The Robert Presley Detention Center in Riverside, Calif., where jails were crowded before the state started sending them inmates.
A one-night stay in this city’s finest hotel costs $190, complete with sumptuous sheets and a gourmet restaurant. Soon, a twin metal bunk at the county jail, with meals served on plastic trays, will run $142.42.
With already crowded jails filling quickly and an $80 million shortfall in the budget, Riverside County officials are increasingly desperate to find every source of revenue they can. So last month, the County Board of Supervisors voted unanimously to approve a plan to charge inmates for their stay, reimbursing the county for food, clothing and health care.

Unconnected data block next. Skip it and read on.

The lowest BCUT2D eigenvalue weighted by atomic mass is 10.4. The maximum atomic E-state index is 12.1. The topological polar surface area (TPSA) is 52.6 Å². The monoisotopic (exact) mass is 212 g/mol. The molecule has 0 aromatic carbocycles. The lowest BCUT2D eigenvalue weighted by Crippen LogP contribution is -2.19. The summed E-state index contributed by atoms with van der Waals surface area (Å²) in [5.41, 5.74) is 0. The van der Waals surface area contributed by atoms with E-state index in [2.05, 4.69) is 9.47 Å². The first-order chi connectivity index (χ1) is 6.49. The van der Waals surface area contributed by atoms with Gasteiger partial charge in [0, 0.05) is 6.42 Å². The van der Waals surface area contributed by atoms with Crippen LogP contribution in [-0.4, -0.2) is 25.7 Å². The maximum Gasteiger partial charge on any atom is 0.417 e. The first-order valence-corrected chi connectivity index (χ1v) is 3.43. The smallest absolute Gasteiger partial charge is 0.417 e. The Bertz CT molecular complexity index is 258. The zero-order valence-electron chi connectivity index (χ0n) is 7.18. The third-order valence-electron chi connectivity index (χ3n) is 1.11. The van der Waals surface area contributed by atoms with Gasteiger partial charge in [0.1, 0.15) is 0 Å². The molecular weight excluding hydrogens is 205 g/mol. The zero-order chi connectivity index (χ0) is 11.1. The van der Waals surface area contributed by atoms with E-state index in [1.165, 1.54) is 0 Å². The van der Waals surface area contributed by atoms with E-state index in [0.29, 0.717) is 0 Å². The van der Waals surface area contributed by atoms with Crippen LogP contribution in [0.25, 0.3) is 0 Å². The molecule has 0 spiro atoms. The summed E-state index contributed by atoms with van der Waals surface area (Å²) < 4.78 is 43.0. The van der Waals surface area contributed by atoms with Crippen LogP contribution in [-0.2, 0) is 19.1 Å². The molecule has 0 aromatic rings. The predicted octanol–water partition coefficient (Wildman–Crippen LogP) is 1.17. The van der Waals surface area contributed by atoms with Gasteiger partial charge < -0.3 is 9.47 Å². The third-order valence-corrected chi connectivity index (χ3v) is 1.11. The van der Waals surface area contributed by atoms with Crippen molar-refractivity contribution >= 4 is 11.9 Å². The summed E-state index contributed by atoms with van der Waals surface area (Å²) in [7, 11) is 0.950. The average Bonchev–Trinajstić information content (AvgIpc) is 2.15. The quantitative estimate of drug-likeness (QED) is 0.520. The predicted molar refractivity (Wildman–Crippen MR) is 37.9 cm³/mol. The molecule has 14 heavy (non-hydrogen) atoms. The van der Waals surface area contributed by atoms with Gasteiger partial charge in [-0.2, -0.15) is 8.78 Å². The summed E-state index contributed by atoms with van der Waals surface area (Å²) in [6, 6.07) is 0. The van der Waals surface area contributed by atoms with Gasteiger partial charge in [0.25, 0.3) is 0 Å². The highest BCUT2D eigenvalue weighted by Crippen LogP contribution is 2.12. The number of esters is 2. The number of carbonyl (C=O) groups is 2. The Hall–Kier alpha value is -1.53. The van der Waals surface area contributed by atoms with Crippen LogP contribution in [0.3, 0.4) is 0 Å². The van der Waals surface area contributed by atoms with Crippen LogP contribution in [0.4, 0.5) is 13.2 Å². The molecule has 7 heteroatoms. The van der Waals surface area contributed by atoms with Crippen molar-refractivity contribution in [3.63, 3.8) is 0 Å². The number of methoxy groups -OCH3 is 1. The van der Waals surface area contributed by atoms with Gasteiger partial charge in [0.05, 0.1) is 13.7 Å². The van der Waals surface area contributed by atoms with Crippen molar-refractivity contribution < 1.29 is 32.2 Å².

Prisoners with no assets will not have to pay, but the county has the ability to garnish wages and place liens on homes under the ordinance, which goes into effect this week.
As the county supervisor who pressed for the ordinance, Jeff Stone, likes to put it: “You do the crime, you will serve the time, and now you will also pay the dime.”
While a few other local governments have tried similar ideas, Riverside is by far the largest to enact what many call a “pay to stay” plan. Mr. Stone estimates that about 25 percent of the county’s prisoners would be able to pay something and that the county could collect as much as $6 million a year.
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